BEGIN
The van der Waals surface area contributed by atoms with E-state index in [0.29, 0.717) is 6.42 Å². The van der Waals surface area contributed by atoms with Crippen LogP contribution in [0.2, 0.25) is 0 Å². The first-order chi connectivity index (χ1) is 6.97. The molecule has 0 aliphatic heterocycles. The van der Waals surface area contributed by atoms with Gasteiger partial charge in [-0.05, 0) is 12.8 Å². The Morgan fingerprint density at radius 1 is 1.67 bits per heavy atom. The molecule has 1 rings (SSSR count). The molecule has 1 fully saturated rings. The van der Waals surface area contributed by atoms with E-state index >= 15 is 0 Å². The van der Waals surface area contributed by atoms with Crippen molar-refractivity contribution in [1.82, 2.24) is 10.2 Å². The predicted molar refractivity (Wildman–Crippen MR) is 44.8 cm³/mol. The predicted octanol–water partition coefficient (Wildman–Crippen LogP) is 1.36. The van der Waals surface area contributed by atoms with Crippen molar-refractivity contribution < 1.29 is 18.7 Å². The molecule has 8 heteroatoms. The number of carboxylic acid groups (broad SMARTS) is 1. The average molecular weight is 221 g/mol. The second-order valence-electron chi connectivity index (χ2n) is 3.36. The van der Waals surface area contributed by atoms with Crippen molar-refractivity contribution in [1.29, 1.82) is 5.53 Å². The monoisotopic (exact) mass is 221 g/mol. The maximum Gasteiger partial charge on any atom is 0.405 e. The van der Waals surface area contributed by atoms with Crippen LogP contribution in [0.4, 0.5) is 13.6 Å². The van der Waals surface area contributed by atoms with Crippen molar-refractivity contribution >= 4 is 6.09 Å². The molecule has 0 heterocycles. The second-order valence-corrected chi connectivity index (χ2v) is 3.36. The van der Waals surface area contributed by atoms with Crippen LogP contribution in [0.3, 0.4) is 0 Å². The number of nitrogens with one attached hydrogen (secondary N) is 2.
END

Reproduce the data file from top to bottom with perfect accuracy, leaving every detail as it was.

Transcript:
The van der Waals surface area contributed by atoms with E-state index in [0.29, 0.717) is 6.42 Å². The van der Waals surface area contributed by atoms with Crippen LogP contribution in [0.2, 0.25) is 0 Å². The first-order chi connectivity index (χ1) is 6.97. The molecule has 0 aliphatic heterocycles. The van der Waals surface area contributed by atoms with Gasteiger partial charge in [-0.05, 0) is 12.8 Å². The Morgan fingerprint density at radius 1 is 1.67 bits per heavy atom. The molecule has 1 rings (SSSR count). The molecule has 1 fully saturated rings. The van der Waals surface area contributed by atoms with E-state index >= 15 is 0 Å². The van der Waals surface area contributed by atoms with Crippen molar-refractivity contribution in [1.82, 2.24) is 10.2 Å². The predicted molar refractivity (Wildman–Crippen MR) is 44.8 cm³/mol. The predicted octanol–water partition coefficient (Wildman–Crippen LogP) is 1.36. The van der Waals surface area contributed by atoms with Crippen molar-refractivity contribution < 1.29 is 18.7 Å². The molecule has 8 heteroatoms. The number of carboxylic acid groups (broad SMARTS) is 1. The average molecular weight is 221 g/mol. The second-order valence-electron chi connectivity index (χ2n) is 3.36. The van der Waals surface area contributed by atoms with Crippen molar-refractivity contribution in [1.29, 1.82) is 5.53 Å². The monoisotopic (exact) mass is 221 g/mol. The maximum Gasteiger partial charge on any atom is 0.405 e. The van der Waals surface area contributed by atoms with Crippen LogP contribution in [0.4, 0.5) is 13.6 Å². The van der Waals surface area contributed by atoms with Crippen molar-refractivity contribution >= 4 is 6.09 Å². The molecule has 0 heterocycles. The second-order valence-corrected chi connectivity index (χ2v) is 3.36. The van der Waals surface area contributed by atoms with Crippen LogP contribution in [0.3, 0.4) is 0 Å². The number of nitrogens with one attached hydrogen (secondary N) is 2.